Dealing with Difficult People: Use these sample phrases to craft meaningful performance evaluations, drive change and motivate your workforce.
Dealing with Difficult People is learning how to tactfully calm down an obnoxious person who is either verbally attacking you or stealthily criticizing you or your professional contribution.
Dealing with Difficult People: Exceeds Expectations Phrases
- Takes a deep breath before responding to an argument in order to collect one's thoughts and calm one's emotions
- Takes a bit of time to let one's stress level decrease before sending digital messages when upset
- Discusses the issue at hand somewhere neutral or a place with an activity in order to limit negative face-to-face interactions
- States own needs clearly and assertively without giving the other person the opportunity to twist or manipulate one's words
- Keeps one's cool and avoids resorting to name-calling no matter the response of the other person
- Sticks to the facts without feeling the need to explain oneself; states a clear narrative that isn't bogged down with too much detail or emotion
- Avoids being defensive when arguing with someone and keeps the situation as neutral as possible
- Brings a third party into the conversation when one is not able to deal with the person who caused the situation
- Increases own frustration tolerance by challenging irrational beliefs that may make one to become angry, stressed or lose one's cool
- Practices empathy by stepping back and reflecting on how one would feel in the other person's shoes, instead of judging them immediately
Dealing with Difficult People: Meets Expectations Phrases
- Thinks about what one is going to say before one says it and what the goal for the conversation is
- Redirects the conversation or situation to something positive by focusing on something else other than what the argument started about
- Does not disagree with impossible people; looks for ways to be agreeable with them or just ignores them in order to avoid fights
- Avoids angering a difficult person as much as one can or giving them a reason to lose their temper
- Asks the difficult individual a question regarding the issue, such as, "Why do you feel this way?" in order to show them that one is willing to find the source of the disagreement
- Speaks to a potential mediator, to help improve the situation, when one is not making headway with someone and needs to do so
- Learns the person's strategy and develops counter strategies ahead of time, when one cannot avoid the situation
- Avoids confrontational body language, such as maintaining eye contact for long periods of time or making aggressive gestures
- Considers interactions with difficult people as a way to build strengths such as grace, flexibility, and tolerance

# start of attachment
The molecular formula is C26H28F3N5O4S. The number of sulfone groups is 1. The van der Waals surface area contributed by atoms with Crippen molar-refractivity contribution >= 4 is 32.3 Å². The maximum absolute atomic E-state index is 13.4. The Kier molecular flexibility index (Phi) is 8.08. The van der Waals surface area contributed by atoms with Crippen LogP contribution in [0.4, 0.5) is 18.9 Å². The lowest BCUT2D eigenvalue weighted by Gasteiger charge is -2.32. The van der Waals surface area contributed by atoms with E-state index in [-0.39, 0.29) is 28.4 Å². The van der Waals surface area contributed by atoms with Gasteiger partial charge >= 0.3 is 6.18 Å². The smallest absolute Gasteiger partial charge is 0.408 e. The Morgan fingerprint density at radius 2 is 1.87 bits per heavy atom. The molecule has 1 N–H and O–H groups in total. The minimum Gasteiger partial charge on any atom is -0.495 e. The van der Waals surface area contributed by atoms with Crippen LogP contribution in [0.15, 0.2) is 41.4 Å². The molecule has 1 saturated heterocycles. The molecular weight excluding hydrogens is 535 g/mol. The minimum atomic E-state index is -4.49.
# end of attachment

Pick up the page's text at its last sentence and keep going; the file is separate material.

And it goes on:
- Does not share anything personal with an impossible person even when they seem normal or act like a friend
Dealing with Difficult People: Needs Improvement Phrases
- Reacts with extreme emotion such as crying which stimulates the other person to do more of the difficult behavior
- Judges a difficult person as right or wrong immediately without first putting oneself in their place
- Listens to what the impossible person says instead of focusing on people who make one feel good and valued
- Stresses about the difficult person all the time, even when one is taking a day off
- Does not make boundaries to let the difficult person know what is okay and what is not, and what would happen if boundaries are crossed
- Does not try to figure out what is it about the difficult person's personality that one doesn't like thus one is not able to pinpoint ways to deal with him/her
- Takes the reactions of a difficult person personally and allows oneself to become emotionally charged in reaction to him/her
- Does not know how to use defense mechanisms such as humor in order to diffuse an uncomfortable situation
- Humiliates and confronts a difficult co-worker in front of others instead of approaching them privately and trying to find where the problem is
- Does not know how to choose own battles; confronts difficult individuals with pride even when one knows they are not going to win the argument
Dealing with Difficult People: Self Evaluation Questions
- Is there a time when you have had to deal with a difficult person at work? What was the problem? How did you go about it?
- Can you describe a time when you have had a conflict at work? How did you solve it? What could you have done to avoid it?
- Is there a time when you have had to respond to an unhappy customer? How did you deal with him/her?
- Describe a time when you had to disagree with a new rule in the company? How did you present your argument?
- How would you deal with a team member who is always picking fights with others or is difficult to work with?
- When you work with a group of people, disagreements are common. Can you describe a time when you handled a disagreement in your workgroup? How was it solved?
- How comfortable are you with dealing with different opinions from different people? Describe a time when this happened at work
- How would you deal with a team member in your group who constantly talks more than all the others? Is there a time when this ha happened at work?
- What are some of the techniques you have used or things you have done to improve your ability to handle difficult people?
- How do you differentiate between a person who is deliberately difficult from one who is difficult due to some stress he/she is going through?